Police in Virginia may block off roads to search and interrogate motorists as long as a vague “plan” is filed in advance, the state Court of Appeals ruled last Tuesday. Michael Anthony Desposito challenged his May 27, 2009 arrest at a checkpoint run by the Hanover County Sheriff’s Office on the ground that the department allowed its officers to run open-ended roadblocks in violation of the Fourth Amendment.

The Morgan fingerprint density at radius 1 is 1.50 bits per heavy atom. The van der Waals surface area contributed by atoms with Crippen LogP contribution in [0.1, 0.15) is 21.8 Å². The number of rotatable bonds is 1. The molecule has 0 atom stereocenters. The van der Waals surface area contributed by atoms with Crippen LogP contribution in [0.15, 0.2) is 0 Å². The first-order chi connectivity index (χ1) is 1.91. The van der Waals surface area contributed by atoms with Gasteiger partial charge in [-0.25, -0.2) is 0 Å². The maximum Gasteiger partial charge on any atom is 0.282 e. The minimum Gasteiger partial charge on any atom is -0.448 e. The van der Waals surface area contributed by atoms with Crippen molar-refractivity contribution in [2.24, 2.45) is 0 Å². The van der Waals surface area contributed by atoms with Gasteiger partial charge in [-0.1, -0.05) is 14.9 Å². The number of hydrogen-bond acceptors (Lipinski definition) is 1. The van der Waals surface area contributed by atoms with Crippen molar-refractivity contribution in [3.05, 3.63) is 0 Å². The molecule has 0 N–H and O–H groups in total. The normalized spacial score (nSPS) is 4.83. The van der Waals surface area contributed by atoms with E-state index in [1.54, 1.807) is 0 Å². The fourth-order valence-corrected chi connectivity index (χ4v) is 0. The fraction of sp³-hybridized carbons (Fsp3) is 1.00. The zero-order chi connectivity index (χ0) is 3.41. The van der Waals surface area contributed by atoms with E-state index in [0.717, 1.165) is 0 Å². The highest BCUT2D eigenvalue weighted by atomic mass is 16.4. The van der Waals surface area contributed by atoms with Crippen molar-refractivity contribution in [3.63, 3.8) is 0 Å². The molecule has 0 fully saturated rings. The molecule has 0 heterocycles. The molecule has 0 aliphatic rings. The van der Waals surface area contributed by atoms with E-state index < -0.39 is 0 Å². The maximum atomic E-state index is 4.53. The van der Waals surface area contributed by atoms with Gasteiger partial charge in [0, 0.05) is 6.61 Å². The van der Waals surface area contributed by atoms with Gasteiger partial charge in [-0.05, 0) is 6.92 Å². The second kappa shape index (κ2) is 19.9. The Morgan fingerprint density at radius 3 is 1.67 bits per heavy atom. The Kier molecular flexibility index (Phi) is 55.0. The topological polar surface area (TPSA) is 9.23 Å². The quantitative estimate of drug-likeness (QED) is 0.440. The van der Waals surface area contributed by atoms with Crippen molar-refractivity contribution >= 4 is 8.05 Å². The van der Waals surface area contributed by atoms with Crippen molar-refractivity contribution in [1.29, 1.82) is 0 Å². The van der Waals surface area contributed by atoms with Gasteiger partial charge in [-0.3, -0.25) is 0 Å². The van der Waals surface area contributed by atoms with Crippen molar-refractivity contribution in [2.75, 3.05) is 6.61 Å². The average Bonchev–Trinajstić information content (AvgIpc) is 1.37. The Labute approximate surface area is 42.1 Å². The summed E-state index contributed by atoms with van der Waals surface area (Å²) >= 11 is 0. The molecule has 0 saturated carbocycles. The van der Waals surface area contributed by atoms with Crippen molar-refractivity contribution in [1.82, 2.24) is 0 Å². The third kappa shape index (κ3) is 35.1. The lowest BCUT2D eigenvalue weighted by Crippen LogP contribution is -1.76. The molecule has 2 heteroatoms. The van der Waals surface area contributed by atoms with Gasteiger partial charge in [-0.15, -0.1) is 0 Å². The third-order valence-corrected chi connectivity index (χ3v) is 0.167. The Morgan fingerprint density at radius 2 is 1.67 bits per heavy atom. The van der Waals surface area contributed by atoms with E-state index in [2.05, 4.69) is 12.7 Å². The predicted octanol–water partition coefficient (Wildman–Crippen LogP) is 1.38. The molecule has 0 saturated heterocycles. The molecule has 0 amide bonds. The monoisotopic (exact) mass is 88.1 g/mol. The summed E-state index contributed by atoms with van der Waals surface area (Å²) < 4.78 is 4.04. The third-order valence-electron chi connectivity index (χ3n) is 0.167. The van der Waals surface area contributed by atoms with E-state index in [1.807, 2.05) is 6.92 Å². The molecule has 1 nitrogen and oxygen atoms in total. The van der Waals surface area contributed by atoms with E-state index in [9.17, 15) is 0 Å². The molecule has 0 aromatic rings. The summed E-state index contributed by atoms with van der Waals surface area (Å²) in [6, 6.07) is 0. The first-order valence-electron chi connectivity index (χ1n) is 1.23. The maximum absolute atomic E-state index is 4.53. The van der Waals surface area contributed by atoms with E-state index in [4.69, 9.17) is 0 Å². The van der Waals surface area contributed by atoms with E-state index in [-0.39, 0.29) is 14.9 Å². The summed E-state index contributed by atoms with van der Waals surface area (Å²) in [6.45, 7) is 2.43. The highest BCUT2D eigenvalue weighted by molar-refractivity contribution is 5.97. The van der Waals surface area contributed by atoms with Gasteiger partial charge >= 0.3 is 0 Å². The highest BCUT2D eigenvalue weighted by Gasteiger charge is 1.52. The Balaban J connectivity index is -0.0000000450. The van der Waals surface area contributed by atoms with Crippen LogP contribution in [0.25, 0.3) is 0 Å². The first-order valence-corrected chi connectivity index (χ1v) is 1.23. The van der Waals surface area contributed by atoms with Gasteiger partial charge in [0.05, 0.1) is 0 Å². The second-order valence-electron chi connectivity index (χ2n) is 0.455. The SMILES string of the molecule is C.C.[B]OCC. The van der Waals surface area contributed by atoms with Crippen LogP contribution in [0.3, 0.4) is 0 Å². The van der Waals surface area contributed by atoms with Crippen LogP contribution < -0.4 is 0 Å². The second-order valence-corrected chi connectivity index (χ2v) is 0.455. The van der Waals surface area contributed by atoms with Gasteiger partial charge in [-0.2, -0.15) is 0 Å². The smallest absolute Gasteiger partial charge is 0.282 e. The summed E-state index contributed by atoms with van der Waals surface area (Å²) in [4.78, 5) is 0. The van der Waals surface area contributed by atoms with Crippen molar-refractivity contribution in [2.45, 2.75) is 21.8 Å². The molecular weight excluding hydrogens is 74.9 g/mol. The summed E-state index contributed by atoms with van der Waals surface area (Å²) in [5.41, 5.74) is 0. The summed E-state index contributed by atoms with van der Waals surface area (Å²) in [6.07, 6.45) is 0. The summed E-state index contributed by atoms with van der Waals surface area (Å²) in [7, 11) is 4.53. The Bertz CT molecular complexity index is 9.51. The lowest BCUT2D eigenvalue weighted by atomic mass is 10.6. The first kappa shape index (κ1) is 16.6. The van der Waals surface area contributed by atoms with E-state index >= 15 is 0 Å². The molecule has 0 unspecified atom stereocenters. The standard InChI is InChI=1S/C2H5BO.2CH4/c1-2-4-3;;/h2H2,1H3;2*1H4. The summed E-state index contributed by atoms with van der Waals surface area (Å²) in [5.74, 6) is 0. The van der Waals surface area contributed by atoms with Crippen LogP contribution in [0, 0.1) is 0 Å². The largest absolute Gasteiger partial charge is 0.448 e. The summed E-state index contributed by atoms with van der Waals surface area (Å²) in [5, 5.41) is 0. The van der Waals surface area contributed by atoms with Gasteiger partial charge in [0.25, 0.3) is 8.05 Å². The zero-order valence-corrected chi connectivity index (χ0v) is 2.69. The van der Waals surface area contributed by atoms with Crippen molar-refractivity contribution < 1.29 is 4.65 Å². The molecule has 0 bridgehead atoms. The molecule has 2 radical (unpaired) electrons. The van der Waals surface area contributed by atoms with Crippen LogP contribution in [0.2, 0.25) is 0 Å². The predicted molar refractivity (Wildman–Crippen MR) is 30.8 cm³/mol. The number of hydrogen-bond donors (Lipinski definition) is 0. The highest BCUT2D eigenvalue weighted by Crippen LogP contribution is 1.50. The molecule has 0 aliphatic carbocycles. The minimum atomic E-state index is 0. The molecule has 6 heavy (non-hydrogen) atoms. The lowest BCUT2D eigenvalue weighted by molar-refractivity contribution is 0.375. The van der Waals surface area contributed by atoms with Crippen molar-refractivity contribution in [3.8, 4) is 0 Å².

Though Fourth Amendment prohibits unreasonable searches and seizures, the Virginia courts presume that warrantless and suspicionless searches of motorists is acceptable as long as it is done in the name of safety. The state requires automobiles to go through an annual “safety” inspection process in which those that pass receive a sticker good for a year. Identifying automobiles that may have minor violations such as window tint that is slightly too dark or wiper blades that are a bit too old is big business for the state. According to the Virginia Auditor of Public Accounts, safety sticker tickets generated $12.5 million in 2010…. via Virginia Appeals Court Expands Use of Roadblocks.